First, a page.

1. My $4-$5 a month is from doing very little work now. I only posted one or two hubs last month and have only one or two this month so far, and my earnings are constant. I see it as a semi-decent way to make residual income right now, and that’s what I’ve been looking for.

  2. I don’t understand the concept. Do you write your own articles, like a daily blog? Then, you post them on one of the sides mentioned (just like posting them in a blogger’s group)? For AdSense, do you list your own articles for sale on Amazon (like your books)? Without this information, I can’t find what I need on sites like HubPages.

    1. Yes, that’s right, Francene. You write the content, as you would for your blog posts. AdSense is the ads that show up on the page. There’s nothing to sell on your part. You add the code (link in Hubpages’ case) and then Google selects the ads that show up based on your content. You then earn when people click on those ads. I’m looking at a series of posts for next month, and it certainly looks like monetization is the way to go.

  3. I’m with Francene. Could you write another post, going back a notch, and explain the basics of HubPages and AdSense? I’m wanting to monetize my blog, and not sure of where to start! Heeeelp!!

    1. I’m sure I’ve written a post about AdSense in the past. I need to get my daughter to nursery at the moment but will check when I get home and link it here if I can find it. I’m definitely looking at the series of posts for next month, and it looks like monetizing blogs and websites is the favored option.

  4. I must say it sounds like a really interesting concept and revenue generator, ableit with quite a bit of work needed to get it going. Could you write up as 101 post about it……hadn’t heard of it!

    1. Hi Sarah, thanks for stopping by. It does take work to start with, but then any form of passive income site does. I’ll certainly look into creating a 101 post.

  5. I’m wondering who owns the content you write on sites like these – you or Hub Pages? For people who don’t want the hassle of setting up their own web assets, or want to leverage traffic from sites like this, it must be a worthwhile option.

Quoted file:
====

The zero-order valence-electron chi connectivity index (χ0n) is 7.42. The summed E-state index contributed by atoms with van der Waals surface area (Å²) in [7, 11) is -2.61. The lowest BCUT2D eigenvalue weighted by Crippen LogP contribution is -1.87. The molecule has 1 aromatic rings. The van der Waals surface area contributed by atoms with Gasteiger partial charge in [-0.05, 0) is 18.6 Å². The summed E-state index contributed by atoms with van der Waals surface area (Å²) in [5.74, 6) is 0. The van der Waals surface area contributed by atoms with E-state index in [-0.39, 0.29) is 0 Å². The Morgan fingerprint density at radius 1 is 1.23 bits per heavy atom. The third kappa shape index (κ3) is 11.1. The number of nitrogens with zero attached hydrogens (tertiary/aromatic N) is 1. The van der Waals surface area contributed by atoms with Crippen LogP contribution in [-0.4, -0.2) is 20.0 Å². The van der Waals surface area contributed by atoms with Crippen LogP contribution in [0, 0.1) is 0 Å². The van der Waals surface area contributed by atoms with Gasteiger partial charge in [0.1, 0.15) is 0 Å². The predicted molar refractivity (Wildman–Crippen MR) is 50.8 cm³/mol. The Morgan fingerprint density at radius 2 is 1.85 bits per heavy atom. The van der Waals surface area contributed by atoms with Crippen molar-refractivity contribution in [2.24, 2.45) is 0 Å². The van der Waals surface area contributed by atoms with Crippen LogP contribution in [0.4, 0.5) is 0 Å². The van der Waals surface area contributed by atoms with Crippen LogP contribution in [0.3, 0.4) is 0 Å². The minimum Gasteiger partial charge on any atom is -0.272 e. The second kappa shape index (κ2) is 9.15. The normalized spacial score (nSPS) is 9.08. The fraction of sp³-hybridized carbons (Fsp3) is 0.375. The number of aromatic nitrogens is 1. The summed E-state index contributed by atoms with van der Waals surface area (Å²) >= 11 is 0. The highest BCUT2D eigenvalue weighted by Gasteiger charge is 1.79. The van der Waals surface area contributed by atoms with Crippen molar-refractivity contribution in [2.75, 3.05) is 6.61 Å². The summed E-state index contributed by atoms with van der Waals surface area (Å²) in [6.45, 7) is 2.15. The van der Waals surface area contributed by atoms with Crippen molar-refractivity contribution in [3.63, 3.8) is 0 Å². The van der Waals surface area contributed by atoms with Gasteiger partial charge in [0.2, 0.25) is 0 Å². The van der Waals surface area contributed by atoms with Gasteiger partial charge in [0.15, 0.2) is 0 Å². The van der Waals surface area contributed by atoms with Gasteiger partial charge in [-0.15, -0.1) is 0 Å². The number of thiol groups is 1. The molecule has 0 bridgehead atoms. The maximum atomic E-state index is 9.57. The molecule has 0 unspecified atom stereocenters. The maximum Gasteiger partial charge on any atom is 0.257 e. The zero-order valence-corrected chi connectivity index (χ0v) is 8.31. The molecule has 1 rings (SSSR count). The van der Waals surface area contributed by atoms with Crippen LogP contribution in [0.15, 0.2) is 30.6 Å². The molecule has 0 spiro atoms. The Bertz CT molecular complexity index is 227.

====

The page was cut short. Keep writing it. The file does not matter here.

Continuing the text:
1. The writers keep the copyright and own all the rights. HubPages just has the right to publish the content on the site. There’s also the option to delete the content at any time.

  6. Hi Alexandria,

    Great post! Best of luck to those using this business model. Not to sound like a wet blanket, but I would love to see all affiliates with their own domains so that no one can decide to shut down or sell and take someone’s revenue streams away.

    1. While that would be great, I know not everyone has the time, skill or patience to learn how to create their own sites. When I’ve spoken to others who have used these models, they’ve often said that the don’t know how to do it but don’t have the interest to learn. It’s a personal choice, which is why it’s great that sites like HubPages exist. Yes, there are certainly downsides, but some people are willing to risk them.

  7. My Squidoo lenses merged over to HubPages but I’m leery of spending too much time on them because –
    They host and control my content
    There is much to fix on the imported lenses
    Will they snub us someday just like Squidoo?

    1. Considering HubPages bought Squidoo, I don’t think it will go anywhere right now. But this is why having your own blog is beneficial. You could put all the content there and not worry about it being snubbed later.

  8. Your article, Alexandria, is definitely informative and arouses a lot of interest, but it has also stirred a number of questions from us newbies – how exactly it works, and as Francene asked, “What’s the point?”

    Looking forward to your next one!
    THANKS HEAPS 🙂
    HUGS <3

    1. Thanks for your content, Judy. I’ll definitely look at a series of posts covering questions that have arisen from this one.

  9. I did HubPages a few years back when I first started writing online. Like you, I never saw a great income there – it seemed a lot of effort for little (no) return. Prhaps I just didn’t build up my portfolio enough?

    1. I’ve not put that much effort into it over the last few months and my earnings have been quite consistent. So I think it isn’t too bad for residual income. I need to focus on the right type of content though. My history posts are the bulk of the content on the site, and they’re not making much money at all.

  10. I’m one of those who hasn’t heard to hubpages but it sounds interesting and who doesn’t want to earn more money. I’d be interested in learning more.